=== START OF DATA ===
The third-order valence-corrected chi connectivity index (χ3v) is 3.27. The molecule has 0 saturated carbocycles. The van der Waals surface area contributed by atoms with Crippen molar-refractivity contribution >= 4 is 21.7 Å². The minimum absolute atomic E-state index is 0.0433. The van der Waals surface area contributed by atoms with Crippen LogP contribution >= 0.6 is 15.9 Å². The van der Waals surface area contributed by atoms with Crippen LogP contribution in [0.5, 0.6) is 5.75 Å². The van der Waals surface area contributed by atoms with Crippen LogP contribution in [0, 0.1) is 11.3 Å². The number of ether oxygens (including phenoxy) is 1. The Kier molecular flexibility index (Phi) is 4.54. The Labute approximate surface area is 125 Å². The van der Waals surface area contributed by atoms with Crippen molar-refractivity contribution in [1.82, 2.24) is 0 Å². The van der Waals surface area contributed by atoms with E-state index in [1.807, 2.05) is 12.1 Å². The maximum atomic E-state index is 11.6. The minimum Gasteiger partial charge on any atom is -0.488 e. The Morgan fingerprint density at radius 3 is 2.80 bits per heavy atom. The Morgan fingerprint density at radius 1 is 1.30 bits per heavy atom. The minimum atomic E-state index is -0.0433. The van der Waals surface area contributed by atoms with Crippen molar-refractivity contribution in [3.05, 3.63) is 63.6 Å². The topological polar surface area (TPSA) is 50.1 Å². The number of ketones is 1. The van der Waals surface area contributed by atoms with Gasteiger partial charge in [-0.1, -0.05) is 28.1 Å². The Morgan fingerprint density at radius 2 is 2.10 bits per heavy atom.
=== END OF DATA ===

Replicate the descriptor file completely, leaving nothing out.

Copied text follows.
The third-order valence-corrected chi connectivity index (χ3v) is 3.27. The molecule has 0 saturated carbocycles. The van der Waals surface area contributed by atoms with Crippen molar-refractivity contribution >= 4 is 21.7 Å². The minimum absolute atomic E-state index is 0.0433. The van der Waals surface area contributed by atoms with Crippen LogP contribution >= 0.6 is 15.9 Å². The van der Waals surface area contributed by atoms with Crippen LogP contribution in [0.5, 0.6) is 5.75 Å². The van der Waals surface area contributed by atoms with Crippen LogP contribution in [0, 0.1) is 11.3 Å². The number of ether oxygens (including phenoxy) is 1. The Kier molecular flexibility index (Phi) is 4.54. The Labute approximate surface area is 125 Å². The van der Waals surface area contributed by atoms with Crippen molar-refractivity contribution in [1.82, 2.24) is 0 Å². The van der Waals surface area contributed by atoms with E-state index in [1.807, 2.05) is 12.1 Å². The maximum atomic E-state index is 11.6. The minimum Gasteiger partial charge on any atom is -0.488 e. The Morgan fingerprint density at radius 3 is 2.80 bits per heavy atom. The Morgan fingerprint density at radius 1 is 1.30 bits per heavy atom. The minimum atomic E-state index is -0.0433. The van der Waals surface area contributed by atoms with Crippen molar-refractivity contribution in [3.05, 3.63) is 63.6 Å². The topological polar surface area (TPSA) is 50.1 Å². The number of ketones is 1. The van der Waals surface area contributed by atoms with Gasteiger partial charge in [-0.1, -0.05) is 28.1 Å². The Morgan fingerprint density at radius 2 is 2.10 bits per heavy atom.